Jonny Greenwood.

Georges Bizet.

Live forever.

Nonesuch.

Elektra.

Hoyt Ming.

Incredible String Band.

Wales, Scotland.

Back and forth.

And across to Ireland.

Oh, no.

There’s the single.

“Makes Me Wanna Stay in Bed”.

Emma Pollock.

Hate is all you need.

Coming in from the cold.

New Radicals.

Delayed bass from The Wall.

Pavement.

Spoon.

Good fucking song!

Eisteddfod.

All Is Dream.

Hard following up.

Unenviable.

Emma Pollock solo.

With Alun Woodward singing.

The Great Eastern.

New Spiritualized.

Banjo.

Let It Come Down.

Abbey Road.

Coldplay.

A Rush of Blood to the Head.

This bloke is serious as fuck.

Sad eyes.

I’m sensing a Jandek promotional strategy.

Final track Richter.

Ravel.

Emperor.

Philip Glass.

Conlon Nancarrow.

City/country dichotomy.

Urban/rural.

Urban encroaching.

Something felt.

Big symphony night.

Excitement of New York Phil.

The fucking french horns!

Automation.

A story in dynamics.

Lesson.

A folk album.

bucolic.

Pauly Deathwish.

iTunes.

Spotify.

-PD

Introversion [2021)

Teenage Fanclub.

That glow in The World’s End.

But a sadness.

THE sadness.

Emily Dickinson.

Unrequited.

Unattainable.

My Bloody Valentine.

Sloshy grunge hats.

Edge echo.

Chris Bell.

I Am the Cosmos.

Yerself Is Steam.

Slowdive.

Rutti.

Brian Eno.

The disappearance of Madeleine McCann.

Tom Petty.

You don’t know how it feels.

J. Spaceman.

Abbey Road.

Air.

George Martin.

Beck.

Badfinger suicides.

Loser.

Spiritualized.

Royal Albert.

I can only give you everything.

Rick Danko.

Loping.

The Delgados.

Dave Fridmann.

Black magic warded off by honesty.

Good timing.

Divine.

Sigur Rós.

Nigel Godrich.

Pocket symphonies.

Charlotte Gainsbourg.

Serge on the way.

Lenny Bruce, even.

Hit to Death in the Future Head.

Wait at least until track three to break it down.

Southern Harmony and Musical Companion.

Gorecki.

Arvo Pärt.

Deserter’s Songs.

Absolutely.

The confusion of ridiculous counterpoint.

Aaron Copland.

Tonal, yet dissonant.

Thick Billy Corgan.

Siamese Dream.

Definitely a sadness here.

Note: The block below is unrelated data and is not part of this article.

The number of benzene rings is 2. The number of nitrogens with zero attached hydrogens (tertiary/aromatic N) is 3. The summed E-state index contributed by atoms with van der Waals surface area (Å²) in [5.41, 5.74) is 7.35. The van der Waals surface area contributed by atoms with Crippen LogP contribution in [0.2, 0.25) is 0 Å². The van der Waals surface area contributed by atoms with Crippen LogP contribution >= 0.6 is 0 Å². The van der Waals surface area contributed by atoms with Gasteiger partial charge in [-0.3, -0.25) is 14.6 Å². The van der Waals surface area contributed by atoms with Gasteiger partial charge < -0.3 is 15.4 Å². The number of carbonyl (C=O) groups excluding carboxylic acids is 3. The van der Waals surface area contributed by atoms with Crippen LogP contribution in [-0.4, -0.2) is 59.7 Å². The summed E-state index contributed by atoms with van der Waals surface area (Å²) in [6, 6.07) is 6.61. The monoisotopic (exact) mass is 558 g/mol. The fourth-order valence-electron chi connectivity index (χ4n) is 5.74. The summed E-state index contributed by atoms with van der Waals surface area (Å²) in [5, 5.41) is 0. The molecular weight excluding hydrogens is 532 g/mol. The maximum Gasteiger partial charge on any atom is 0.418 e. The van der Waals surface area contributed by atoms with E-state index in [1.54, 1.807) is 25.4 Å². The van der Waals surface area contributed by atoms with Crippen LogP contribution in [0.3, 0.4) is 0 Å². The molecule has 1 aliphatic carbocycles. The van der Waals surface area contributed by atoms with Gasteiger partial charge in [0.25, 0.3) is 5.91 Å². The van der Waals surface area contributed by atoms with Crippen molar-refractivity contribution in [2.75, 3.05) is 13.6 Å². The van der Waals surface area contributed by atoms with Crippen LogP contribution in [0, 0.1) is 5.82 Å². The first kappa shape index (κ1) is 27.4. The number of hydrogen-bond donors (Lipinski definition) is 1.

Dawn Upshaw.

Tabula rasa.

Death.

Immense Mellotron.

Tchaikovsky.

Abrupt modulation.

Sugar plum.

Lou Reed.

Ennio Morricone.

Cinema Paradiso.

All you need is hate.

Upstate.

Chaliapin.

Basso profundo.

Jussi Björling.

Dvořák.

Memorial day.

The Inflated Tear.

Columbus, Ohio with duct tape.

Debussy.

Posing with a bass clarinet.

Primal Scream.

Get Duffy.

Rock ferry.

Smokey Robinson.

Sad clown.

Dead clown.

Kinks.

Grasshopper.

Suzanne.

Woodwind quintet.

Did I ever write one?

Yes, I did.

César Franck.

Saint-Saëns.

Organ symphony.

Or is it contrabassoon?

Nadia Boulanger can tell you.

My teacher’s teacher (twice over).

The Left Banke.

LSD.

Herb Alpert?

Hummel.

Handel.

Strawberry fields.

Stereolab.

Unequivocally.

Transient Random-Noise Bursts with Announcements.

A little lo-fi.

Vocal doubled.

Vox continental.

Great hook.

Changes that pull at your heartstrings.

More melancholy.

A fucking marimba solo?!?

Are you kidding me???

Makes sense.

Pauly Deathwish collaboration with Gordon Gano of Violent Femmes.

Lost Bayou Ramblers.

Gordon knew him as Death.

I have become death.

96 Tears.

Farfisa.

Partials.

Tim Gane tone.

Faust IV.

Doogie Howser?

Scary.

Impending.

Suspense.

Rock bass.

Ozzy.

Black Sabbath.

Amazing Grace.

Pete Townshend.

Front.

Back to J. Spaceman.

Dirty ass rock and roll with pristine horns.

Expensive drugs.

Sophisticated changes.

Éminence grise?

Is this the artist we’ve been waiting for?

Rodriguez?

R. Stevie Moore?

Wesley Willis?

Sounds like Jack Nitzsche.

Major Velvet vibes.

Suck-ceed twice.

Dylan with P-bass.

Mick Taylor.

Too much attitude.

Keith Richards.

Let it Come Down.

Shakespeare.

Fucker kicked the bucket.

First to be vaxxed.

Maricopa.

First Suicide album.

Bossa nova.

The Soft Bulletin.

Ladies and Gentlemen We Are Floating in Space.

Gimme some lovin’?

Steve Winwood?

How old?

La Monte Young.

Slow changes.

First rehearsal tapes.

Alan Vega.

Martin Rev.

New York City heroin.

Warhol Factory torn down.

Across from YMCA.

Trump dances.

Great throwaway lyrics.

George Harrison.

Sound of universe.

Spacemen 3.

Savage tone.

Revolution.

Direct into mixing console.

Fried signal.

White album.

Sonic Youth.

Derek Bailey.